Australia Shopping and nightlife

Shopping in Australia

Special purchases include excellent local wines; wool, clothing, leather and sheepskin products; precious or semi-precious stones; and modern art sculpture and paintings. Surfing products are also a big buy around coastal towns and resorts.

Indigenous artworks and artefacts are prolific in some parts of the country and paintings, boomerangs, didgeridoos and other objects are on view and for sale in Darwin, Alice Springs and the state capitals; many depict stories from Australian Aboriginal mythology. Ensure you are purchasing an authentic item, however, as much so-called Aboriginal art is fake, consisting of designs ripped off from the real artists. The best places to buy are outlets supported or owned by Aboriginal communities.

The country's national gemstone, the opal, makes beautiful jewellery and the best places to buy are at or near opal mining towns such as Coober Pedy in South Australia. Towns like Broome in Western Australia grew on the back of pearl diving, and cultured pearls are still sold in large quantities.

Shopping hours

Opening hours for most stores in the cities are Mon-Fri 0900-1730, Sat 0900-1700. Late-night shopping is available on Friday to 2100 in Melbourne, Adelaide, Brisbane, Hobart and Darwin. Late-night shopping is available on Thursday at the same times in Sydney, Canberra and Perth. Major stores in some states are open Sun 1000-1600. Most supermarkets are open until 2000, and are sometimes 24-hour. Corner stores, restaurants and snack bars are open in most cities until well into the night.

Nightlife in Australia

Theatre and performance arts are especially good in Sydney and Melbourne; the Sydney Opera House (www.sydneyoperahouse.com) regularly hosts the country's top orchestras and opera companies. Melbourne is Australia's cultural city (although you’ll find no shortage of Sydneysiders keen to debate the topic) and has a nationwide reputation for its live music scene; venues range from premier music-hosting places such as The Forum (www.forummelbourne.com.au) to backstreet pubs in Fitzroy, Collingwood and Richmond. Comedy is also popular in Melbourne, a fact borne out by its starring role in the city’s annual fringe festival. South Australia is commonly regarded as the 'Festival State'; Adelaide has a multitude of entertainment to choose from at the Adelaide Festival Centre (www.adelaidefestivalcentre.com.au).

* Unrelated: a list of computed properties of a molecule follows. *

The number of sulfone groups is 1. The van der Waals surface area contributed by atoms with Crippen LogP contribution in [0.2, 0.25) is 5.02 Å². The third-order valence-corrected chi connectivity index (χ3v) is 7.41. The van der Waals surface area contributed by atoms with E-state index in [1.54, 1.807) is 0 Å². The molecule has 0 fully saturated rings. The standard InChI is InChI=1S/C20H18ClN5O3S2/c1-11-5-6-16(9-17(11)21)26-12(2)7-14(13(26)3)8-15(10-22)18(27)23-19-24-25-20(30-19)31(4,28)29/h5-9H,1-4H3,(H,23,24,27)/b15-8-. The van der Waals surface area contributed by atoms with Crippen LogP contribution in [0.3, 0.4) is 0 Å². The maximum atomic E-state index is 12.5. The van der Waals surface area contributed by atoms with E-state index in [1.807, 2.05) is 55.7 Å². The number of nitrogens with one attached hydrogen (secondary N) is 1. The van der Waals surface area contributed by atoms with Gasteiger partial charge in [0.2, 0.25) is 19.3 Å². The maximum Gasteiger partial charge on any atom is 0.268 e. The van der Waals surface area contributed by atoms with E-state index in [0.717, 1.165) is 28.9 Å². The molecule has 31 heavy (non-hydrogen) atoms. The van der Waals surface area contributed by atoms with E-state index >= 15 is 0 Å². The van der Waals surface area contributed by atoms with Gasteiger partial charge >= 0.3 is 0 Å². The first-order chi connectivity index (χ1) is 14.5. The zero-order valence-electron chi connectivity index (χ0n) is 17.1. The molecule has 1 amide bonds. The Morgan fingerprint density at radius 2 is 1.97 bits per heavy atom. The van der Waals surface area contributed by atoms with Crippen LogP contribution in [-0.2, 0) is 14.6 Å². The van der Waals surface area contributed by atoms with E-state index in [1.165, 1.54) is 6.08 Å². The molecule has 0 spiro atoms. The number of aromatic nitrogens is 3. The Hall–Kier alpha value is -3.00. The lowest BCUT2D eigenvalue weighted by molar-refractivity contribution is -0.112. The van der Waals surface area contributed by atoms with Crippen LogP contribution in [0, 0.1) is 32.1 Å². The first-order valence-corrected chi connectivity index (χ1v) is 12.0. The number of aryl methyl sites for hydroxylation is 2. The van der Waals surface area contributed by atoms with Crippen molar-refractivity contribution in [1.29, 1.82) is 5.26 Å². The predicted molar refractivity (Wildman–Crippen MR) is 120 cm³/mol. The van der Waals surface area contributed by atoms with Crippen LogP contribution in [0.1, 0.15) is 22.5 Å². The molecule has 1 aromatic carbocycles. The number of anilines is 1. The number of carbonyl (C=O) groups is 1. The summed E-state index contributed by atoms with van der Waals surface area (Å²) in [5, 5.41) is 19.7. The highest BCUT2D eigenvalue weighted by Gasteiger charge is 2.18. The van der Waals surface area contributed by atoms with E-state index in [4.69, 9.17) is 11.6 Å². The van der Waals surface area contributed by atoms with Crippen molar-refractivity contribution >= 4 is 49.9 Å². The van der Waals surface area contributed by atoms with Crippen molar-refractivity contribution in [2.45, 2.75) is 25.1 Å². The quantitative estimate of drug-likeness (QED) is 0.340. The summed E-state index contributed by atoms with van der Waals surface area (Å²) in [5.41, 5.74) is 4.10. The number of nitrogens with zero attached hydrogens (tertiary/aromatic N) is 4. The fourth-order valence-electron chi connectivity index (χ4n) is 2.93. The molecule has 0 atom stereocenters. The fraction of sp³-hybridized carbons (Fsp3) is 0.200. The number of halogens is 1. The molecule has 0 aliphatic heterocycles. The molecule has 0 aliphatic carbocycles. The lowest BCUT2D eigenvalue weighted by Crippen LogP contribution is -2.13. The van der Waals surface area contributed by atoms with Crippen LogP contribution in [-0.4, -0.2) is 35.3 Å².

Most cities have a healthy clubbing scene pulling top national and international DJs. The venues themselves range from glitzy superclubs to less discerning (but often no less enjoyable) party palaces. Big-name rock and pop acts also tend to take in Australia on their world tours these days, and a there are a good number of music festivals over the course of the year, covering everything from metal to electronica.

Traditional pubs range from huge double-storey monoliths in Western and South Australia, to graceful Victorian edifices in Victoria and New South Wales. Trendy bars attracting the style-conscious are very popular night-time venues. Melbourne's central business district is full of hole-in-the-wall bars.

In rural areas the pub is the standard venue for socialising. Local drinking holes off the beaten track tend to be very simple affairs, and in many cases also very friendly.

Edited by Jane Duru
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